# Using the image charges method to find the electric field

The following is a question from a tutorial in my Physics 2 course about conductors and the Method of image charges.

We are given two infinite perpendicular and grounded plains.

The first plain is in the $X-Z$ plain and the second one is on the $Z-Y$ plain.

A point charge $q$ is set at the point $(a,b)$, where $a,b>0$.

1. Find image charges to the problem

2. Find the electric field

This question has a solution in the tutorial, the answer to the first question is given as the following image which also explains the setting of the problem:

The answer to the second question is divided into two parts, for the region $x,y>0$ and elsewhere.

The solution claims that in the region $x,y>0$ the electric field is that of the four charges seen in the image, and I agree (this follows from the uniqueness theorem).

However, I don't understand the last part of the solution, the solution says that the electric field in those regions $x<0$ or $y<0$ is $0$.

Why is the electric field $0$ there ?

I know that since we put charges there we can not use the method of image charges since we actually changed the charge density in the place we are trying to calculate the electric field at, so I don't have a method for tackling this.

Since the answer doesn't justify this claim, and since the answer is $0$, I figured there must be a simple explanation, but I am not able to think of one.

• Let me ask you a question, do you think the negative semi infinite half of these planes matter(i.e. $x<0$ in the $X-Z$ plane)?
– Ali
Aug 21, 2013 at 3:48

In a region of space, a field is caused either by present charges, or by having specific boundary conditions.

In this case in the second region, you do not have any charge and also the potential is zero on the boundaries, so one answer is to have no field, and according to the uniqueness theorem it's the (only) solution.

Well, the other two regions are shielded from the given charge by perfect conductors. These shield the electric field and it is zero beyond them.

A bit more rigorously, say you're in the second quadrant ($x<0$, $y>0$). Of course, the image charge at $(-a,b)$ is not present, but it doesn't mean its effect isn't. The image charge is actually a nice representation for the surface charge induced by your original charge at $(a,b)$ on the vertical conducting plane. This surface charge looks like (is indistinguishable from) a point charge a length $a$ behind the conducting plane, so in the first quadrant it looks like a negative charge at $(-a,b)$, but on the second quadrant it sits on top of, and cancels, the original charge.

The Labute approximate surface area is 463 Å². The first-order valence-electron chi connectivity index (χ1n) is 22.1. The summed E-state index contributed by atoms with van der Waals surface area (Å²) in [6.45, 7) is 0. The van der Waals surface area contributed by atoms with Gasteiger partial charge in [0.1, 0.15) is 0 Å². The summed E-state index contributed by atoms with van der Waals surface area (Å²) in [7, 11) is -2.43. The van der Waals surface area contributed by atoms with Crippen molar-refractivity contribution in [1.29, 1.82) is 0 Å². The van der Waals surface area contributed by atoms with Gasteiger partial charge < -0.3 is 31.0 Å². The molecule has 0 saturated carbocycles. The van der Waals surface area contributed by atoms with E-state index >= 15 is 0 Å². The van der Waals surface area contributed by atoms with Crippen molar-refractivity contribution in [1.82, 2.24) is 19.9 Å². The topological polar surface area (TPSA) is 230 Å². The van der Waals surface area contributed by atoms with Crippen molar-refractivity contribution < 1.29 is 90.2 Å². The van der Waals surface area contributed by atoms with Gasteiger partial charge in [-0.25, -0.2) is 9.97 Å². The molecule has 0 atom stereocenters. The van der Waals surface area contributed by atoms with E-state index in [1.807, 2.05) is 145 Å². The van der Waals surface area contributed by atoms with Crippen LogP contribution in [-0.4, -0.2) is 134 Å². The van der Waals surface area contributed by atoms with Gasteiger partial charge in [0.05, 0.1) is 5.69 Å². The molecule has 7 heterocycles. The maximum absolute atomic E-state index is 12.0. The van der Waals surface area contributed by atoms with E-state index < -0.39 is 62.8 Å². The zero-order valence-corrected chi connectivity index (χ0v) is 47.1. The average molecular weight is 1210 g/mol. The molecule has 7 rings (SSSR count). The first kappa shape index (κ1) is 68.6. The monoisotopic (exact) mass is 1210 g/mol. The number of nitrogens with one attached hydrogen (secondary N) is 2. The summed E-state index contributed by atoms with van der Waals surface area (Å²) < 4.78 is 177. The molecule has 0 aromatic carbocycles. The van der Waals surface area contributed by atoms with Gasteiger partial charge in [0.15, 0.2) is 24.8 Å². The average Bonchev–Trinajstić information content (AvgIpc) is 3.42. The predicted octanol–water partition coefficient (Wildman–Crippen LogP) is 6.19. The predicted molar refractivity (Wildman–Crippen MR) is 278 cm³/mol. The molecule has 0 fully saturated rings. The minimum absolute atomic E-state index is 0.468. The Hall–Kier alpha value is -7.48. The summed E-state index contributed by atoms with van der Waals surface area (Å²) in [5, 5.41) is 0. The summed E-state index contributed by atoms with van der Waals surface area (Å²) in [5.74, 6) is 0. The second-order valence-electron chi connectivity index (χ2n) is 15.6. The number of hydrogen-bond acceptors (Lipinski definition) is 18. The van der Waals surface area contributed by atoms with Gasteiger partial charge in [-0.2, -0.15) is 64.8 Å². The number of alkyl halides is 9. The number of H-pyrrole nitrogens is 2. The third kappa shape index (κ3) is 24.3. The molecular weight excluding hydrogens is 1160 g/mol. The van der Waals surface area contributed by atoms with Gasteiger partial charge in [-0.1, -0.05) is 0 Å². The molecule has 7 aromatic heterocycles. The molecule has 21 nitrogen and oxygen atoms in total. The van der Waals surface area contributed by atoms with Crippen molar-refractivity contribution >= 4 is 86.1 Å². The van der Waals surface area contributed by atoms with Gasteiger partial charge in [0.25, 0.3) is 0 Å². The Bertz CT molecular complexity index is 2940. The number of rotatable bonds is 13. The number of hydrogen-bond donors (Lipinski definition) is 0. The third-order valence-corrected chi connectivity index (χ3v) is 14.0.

A similar thing happens (must happen) with the image charges in the third and fourth quadrant. The one at $(a,-b)$ is a representation of a surface charge centered around $(a,0)$, and therefore looks like the same image charge at $(a,-b)$ as seen from the second quadrant. This is cancelled in the second quadrant by a surface charge around the origin, on the positive $x$ and $y$ axes, which is represented (from the first quadrant) by the third-quadrant image charge. Since the total field must cancel, this third induced charge must look like (from the second quadrant) as a positive charge sitting at $(a,-b)$, though I don't know of a simple explanation for this.

Let me expand on this a bit to explain how one finds these surface charges. Consider a positive charge sitting a distance $d>0$ above a single conducting plane:

For convenience set the charge at $x=y=0$. Then you know the electrostatic potential looks like $$\phi(x,y,z)=\left\{ \begin{array} \quad \\ \frac{q}{\sqrt{x^2+y^2+(z-d)^2}}-\frac{q}{\sqrt{x^2+y^2+(z+d)^2}}\quad\text{ if }z>0, \\ 0\quad\text{ if }z<0. \end{array} \right.$$ The potential is zero and continuous at the boundary, but its gradient, the electric field, is not. This discontinuity in the electric field is due to the negative surface charge induced on the conductor, and that surface charge can be found from the discontinuity by using Gauss's Law in its boundary form, $$\hat{\mathbf n}\cdot\left({\mathbf E}_\uparrow-{\mathbf E}_\downarrow\right)= \frac{1}{2\epsilon_0}\sigma$$ where $\hat{\mathbf n}$ is the upward unit normal to the surface, ${\mathbf E}_{\uparrow \left(\downarrow\right)}$ is the electric field just above (below) the surface, and $\sigma$ is the surface charge density.

I'll leave the math to you ;).